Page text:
The 57-page report, 'Guatemala's Lethal Legacy: Past Impunity and Renewed Human Rights Violations', shows that the 'corporate mafia state' is made up of certain economic actors, including subsidiaries of some multinational corporations, who collude with sectors of the police and military and common criminals in Guatemala to pursue their mutual economic interests. They then conspire with these same forces to intimidate and eliminate those who get in their way, know too much or try to investigate their activities.

Kate Allen, Director of Amnesty International UK, said: 'Until the Guatemalan judiciary undergoes a complete reform process to bring it into line with international standards, and until a clear message is sent that no human rights abuses will be tolerated or go unpunished, there can be no real and lasting peace in Guatemala.'

Amnesty International's report shows that this dangerous phenomenon relates to the consistent failure to address the outstanding legacy of mass-scale human rights violations committed during the country's long civil conflict.

People fighting for justice – be they survivors of atrocities, relatives of victims, human rights activists or members of the judiciary – are particularly at risk.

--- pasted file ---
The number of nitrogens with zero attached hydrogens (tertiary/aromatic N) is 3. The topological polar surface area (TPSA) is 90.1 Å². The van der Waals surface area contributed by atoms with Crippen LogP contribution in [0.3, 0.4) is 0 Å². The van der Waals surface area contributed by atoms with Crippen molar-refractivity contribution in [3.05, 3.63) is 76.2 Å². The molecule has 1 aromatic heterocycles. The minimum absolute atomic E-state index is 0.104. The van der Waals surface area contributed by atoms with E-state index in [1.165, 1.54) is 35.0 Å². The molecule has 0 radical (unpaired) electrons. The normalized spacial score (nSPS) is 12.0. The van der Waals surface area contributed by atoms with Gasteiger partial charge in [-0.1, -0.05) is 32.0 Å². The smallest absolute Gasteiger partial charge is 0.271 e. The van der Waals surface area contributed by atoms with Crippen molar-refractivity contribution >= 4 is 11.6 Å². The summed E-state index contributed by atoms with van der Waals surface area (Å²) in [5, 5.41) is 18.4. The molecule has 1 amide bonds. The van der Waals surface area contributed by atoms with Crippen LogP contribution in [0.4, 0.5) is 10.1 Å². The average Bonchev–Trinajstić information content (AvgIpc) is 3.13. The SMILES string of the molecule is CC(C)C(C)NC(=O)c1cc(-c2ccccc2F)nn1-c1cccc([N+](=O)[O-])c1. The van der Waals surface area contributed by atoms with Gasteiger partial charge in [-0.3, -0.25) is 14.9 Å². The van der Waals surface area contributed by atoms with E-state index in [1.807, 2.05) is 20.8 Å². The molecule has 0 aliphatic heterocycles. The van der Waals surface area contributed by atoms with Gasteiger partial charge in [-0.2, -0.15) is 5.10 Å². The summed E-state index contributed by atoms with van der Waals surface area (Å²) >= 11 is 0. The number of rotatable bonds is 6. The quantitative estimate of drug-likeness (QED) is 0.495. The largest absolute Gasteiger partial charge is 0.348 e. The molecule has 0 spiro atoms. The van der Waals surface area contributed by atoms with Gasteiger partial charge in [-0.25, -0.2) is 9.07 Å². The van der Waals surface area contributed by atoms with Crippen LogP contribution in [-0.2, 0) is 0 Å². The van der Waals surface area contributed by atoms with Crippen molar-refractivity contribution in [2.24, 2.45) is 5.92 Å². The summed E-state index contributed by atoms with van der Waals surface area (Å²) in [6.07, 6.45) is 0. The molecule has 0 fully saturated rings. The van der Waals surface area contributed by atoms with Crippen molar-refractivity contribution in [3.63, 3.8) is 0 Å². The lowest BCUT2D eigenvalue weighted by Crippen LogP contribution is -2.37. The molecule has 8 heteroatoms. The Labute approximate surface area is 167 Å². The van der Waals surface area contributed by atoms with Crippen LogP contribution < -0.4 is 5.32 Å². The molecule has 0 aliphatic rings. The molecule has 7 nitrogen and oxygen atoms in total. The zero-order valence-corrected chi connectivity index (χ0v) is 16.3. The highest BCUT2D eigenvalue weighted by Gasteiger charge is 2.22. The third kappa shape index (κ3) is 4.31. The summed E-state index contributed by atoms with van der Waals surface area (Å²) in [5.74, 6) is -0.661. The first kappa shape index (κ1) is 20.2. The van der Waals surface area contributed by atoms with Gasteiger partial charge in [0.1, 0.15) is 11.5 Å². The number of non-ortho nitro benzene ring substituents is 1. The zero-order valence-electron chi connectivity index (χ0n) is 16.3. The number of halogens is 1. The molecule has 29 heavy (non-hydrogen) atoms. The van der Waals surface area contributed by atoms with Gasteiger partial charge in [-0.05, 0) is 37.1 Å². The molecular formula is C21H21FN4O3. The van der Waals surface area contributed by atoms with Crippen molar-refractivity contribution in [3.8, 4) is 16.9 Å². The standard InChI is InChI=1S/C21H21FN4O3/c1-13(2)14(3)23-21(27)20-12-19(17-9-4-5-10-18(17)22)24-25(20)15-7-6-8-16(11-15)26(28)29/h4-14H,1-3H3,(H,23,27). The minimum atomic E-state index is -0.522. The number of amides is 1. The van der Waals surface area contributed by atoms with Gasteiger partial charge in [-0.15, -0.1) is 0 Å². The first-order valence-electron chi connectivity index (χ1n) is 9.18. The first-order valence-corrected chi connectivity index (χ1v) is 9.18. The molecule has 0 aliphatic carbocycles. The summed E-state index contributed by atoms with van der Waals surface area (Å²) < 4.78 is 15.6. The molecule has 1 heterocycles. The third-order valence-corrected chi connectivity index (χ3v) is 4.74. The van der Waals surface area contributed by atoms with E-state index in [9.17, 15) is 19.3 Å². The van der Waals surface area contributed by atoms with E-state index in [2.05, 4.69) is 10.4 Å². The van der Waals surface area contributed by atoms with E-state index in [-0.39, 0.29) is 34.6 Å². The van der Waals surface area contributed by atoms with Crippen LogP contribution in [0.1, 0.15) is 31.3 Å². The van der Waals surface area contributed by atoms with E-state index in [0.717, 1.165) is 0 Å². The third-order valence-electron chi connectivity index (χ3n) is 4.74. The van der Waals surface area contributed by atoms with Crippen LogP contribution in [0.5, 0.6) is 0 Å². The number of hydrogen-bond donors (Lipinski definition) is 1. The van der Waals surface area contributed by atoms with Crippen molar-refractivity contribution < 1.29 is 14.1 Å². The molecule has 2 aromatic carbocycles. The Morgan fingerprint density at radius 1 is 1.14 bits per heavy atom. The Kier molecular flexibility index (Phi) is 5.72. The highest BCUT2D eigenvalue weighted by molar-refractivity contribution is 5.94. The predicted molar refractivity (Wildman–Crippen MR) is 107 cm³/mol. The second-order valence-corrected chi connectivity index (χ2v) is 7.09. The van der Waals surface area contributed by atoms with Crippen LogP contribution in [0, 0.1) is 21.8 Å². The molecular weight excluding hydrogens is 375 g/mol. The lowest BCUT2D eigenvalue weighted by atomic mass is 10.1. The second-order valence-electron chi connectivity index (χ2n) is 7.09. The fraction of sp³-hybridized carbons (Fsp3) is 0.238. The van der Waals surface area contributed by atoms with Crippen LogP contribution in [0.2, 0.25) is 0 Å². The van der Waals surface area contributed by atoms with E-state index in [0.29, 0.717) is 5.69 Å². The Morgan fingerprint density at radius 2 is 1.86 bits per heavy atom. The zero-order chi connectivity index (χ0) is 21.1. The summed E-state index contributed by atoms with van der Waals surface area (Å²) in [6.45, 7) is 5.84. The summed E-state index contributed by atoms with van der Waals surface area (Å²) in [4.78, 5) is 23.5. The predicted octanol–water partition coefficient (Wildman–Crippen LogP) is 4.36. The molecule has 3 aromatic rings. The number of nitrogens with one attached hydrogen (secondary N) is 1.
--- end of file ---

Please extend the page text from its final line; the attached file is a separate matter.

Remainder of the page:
'Digging for the truth'

Amnesty International today is also presenting a 28-minute documentary called 'Digging for the truth' telling the story of Dominga Sic Ruiz (now known as Denese Becker), who as a child survived the 1982 massacre of her native community of Río Negro and was later given up for adoption in the USA. As an adult she decided to go back to Guatemala to confront the past, to look for relatives and to demand justice for the atrocities suffered by her people.

For a copy of the full report, containing case studies and analysis, please visit .

View latest press releases